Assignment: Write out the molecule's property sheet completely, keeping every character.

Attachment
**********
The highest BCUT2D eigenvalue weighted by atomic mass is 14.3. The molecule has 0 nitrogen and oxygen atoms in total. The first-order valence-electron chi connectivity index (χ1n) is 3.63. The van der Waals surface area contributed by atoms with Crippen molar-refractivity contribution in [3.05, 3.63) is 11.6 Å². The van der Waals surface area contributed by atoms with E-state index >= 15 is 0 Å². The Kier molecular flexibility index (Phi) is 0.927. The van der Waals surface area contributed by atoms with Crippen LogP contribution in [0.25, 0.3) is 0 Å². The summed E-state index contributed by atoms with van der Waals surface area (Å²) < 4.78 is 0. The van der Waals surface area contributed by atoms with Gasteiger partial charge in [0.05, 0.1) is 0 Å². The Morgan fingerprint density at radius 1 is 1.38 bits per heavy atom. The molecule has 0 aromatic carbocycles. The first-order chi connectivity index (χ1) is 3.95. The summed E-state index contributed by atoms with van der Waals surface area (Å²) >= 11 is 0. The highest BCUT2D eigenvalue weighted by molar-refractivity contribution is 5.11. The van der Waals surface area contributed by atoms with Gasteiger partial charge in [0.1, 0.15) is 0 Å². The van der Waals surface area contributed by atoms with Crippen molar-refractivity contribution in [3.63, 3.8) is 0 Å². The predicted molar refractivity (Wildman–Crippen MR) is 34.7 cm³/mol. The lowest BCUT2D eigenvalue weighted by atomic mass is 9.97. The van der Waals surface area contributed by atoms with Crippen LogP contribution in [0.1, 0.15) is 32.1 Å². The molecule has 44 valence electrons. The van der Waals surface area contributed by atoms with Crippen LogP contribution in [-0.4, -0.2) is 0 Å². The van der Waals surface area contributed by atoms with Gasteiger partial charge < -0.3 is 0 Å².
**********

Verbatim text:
The highest BCUT2D eigenvalue weighted by atomic mass is 14.3. The molecule has 0 nitrogen and oxygen atoms in total. The first-order valence-electron chi connectivity index (χ1n) is 3.63. The van der Waals surface area contributed by atoms with Crippen molar-refractivity contribution in [3.05, 3.63) is 11.6 Å². The van der Waals surface area contributed by atoms with E-state index >= 15 is 0 Å². The Kier molecular flexibility index (Phi) is 0.927. The van der Waals surface area contributed by atoms with Crippen LogP contribution in [0.25, 0.3) is 0 Å². The summed E-state index contributed by atoms with van der Waals surface area (Å²) < 4.78 is 0. The van der Waals surface area contributed by atoms with Gasteiger partial charge in [0.05, 0.1) is 0 Å². The Morgan fingerprint density at radius 1 is 1.38 bits per heavy atom. The molecule has 0 aromatic carbocycles. The first-order chi connectivity index (χ1) is 3.95. The summed E-state index contributed by atoms with van der Waals surface area (Å²) >= 11 is 0. The highest BCUT2D eigenvalue weighted by molar-refractivity contribution is 5.11. The van der Waals surface area contributed by atoms with Gasteiger partial charge in [0.1, 0.15) is 0 Å². The van der Waals surface area contributed by atoms with Crippen molar-refractivity contribution in [3.63, 3.8) is 0 Å². The predicted molar refractivity (Wildman–Crippen MR) is 34.7 cm³/mol. The lowest BCUT2D eigenvalue weighted by atomic mass is 9.97. The van der Waals surface area contributed by atoms with Crippen LogP contribution in [0.1, 0.15) is 32.1 Å². The molecule has 44 valence electrons. The van der Waals surface area contributed by atoms with Crippen LogP contribution in [-0.4, -0.2) is 0 Å². The van der Waals surface area contributed by atoms with Gasteiger partial charge < -0.3 is 0 Å².